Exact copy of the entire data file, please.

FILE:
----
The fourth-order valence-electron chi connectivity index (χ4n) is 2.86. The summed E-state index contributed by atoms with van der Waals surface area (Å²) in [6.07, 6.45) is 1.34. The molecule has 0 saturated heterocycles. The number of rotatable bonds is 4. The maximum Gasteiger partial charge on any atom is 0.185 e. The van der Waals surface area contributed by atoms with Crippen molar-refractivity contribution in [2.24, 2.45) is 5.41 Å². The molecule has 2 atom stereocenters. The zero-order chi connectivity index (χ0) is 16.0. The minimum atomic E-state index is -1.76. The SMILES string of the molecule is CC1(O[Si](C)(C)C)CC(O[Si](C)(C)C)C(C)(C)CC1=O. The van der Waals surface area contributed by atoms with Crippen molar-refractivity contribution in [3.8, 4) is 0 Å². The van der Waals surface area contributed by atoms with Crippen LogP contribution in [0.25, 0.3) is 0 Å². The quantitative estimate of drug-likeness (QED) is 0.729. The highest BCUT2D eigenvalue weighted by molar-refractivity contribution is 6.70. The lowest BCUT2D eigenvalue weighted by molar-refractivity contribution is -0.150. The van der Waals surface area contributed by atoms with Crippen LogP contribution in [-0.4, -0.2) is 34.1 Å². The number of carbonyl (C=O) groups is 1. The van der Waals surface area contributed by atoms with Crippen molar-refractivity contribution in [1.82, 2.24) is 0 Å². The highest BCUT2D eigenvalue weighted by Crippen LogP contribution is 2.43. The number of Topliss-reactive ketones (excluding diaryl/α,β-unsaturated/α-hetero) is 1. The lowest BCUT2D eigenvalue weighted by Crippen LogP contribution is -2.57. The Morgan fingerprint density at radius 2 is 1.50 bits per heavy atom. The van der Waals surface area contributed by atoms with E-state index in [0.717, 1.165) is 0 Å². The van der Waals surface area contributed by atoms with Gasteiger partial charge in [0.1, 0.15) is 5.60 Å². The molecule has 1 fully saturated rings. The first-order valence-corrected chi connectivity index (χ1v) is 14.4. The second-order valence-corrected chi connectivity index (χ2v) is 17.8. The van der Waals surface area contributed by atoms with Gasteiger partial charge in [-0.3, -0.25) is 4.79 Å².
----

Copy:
The fourth-order valence-electron chi connectivity index (χ4n) is 2.86. The summed E-state index contributed by atoms with van der Waals surface area (Å²) in [6.07, 6.45) is 1.34. The molecule has 0 saturated heterocycles. The number of rotatable bonds is 4. The maximum Gasteiger partial charge on any atom is 0.185 e. The van der Waals surface area contributed by atoms with Crippen molar-refractivity contribution in [2.24, 2.45) is 5.41 Å². The molecule has 2 atom stereocenters. The zero-order chi connectivity index (χ0) is 16.0. The minimum atomic E-state index is -1.76. The SMILES string of the molecule is CC1(O[Si](C)(C)C)CC(O[Si](C)(C)C)C(C)(C)CC1=O. The van der Waals surface area contributed by atoms with Crippen molar-refractivity contribution in [3.8, 4) is 0 Å². The van der Waals surface area contributed by atoms with Crippen LogP contribution in [0.25, 0.3) is 0 Å². The quantitative estimate of drug-likeness (QED) is 0.729. The highest BCUT2D eigenvalue weighted by molar-refractivity contribution is 6.70. The lowest BCUT2D eigenvalue weighted by molar-refractivity contribution is -0.150. The van der Waals surface area contributed by atoms with Crippen LogP contribution in [-0.4, -0.2) is 34.1 Å². The number of carbonyl (C=O) groups is 1. The van der Waals surface area contributed by atoms with Crippen molar-refractivity contribution in [1.82, 2.24) is 0 Å². The highest BCUT2D eigenvalue weighted by Crippen LogP contribution is 2.43. The number of Topliss-reactive ketones (excluding diaryl/α,β-unsaturated/α-hetero) is 1. The lowest BCUT2D eigenvalue weighted by Crippen LogP contribution is -2.57. The Morgan fingerprint density at radius 2 is 1.50 bits per heavy atom. The van der Waals surface area contributed by atoms with E-state index in [0.717, 1.165) is 0 Å². The van der Waals surface area contributed by atoms with Gasteiger partial charge in [0.1, 0.15) is 5.60 Å². The molecule has 1 fully saturated rings. The first-order valence-corrected chi connectivity index (χ1v) is 14.4. The second-order valence-corrected chi connectivity index (χ2v) is 17.8. The van der Waals surface area contributed by atoms with Gasteiger partial charge in [-0.3, -0.25) is 4.79 Å².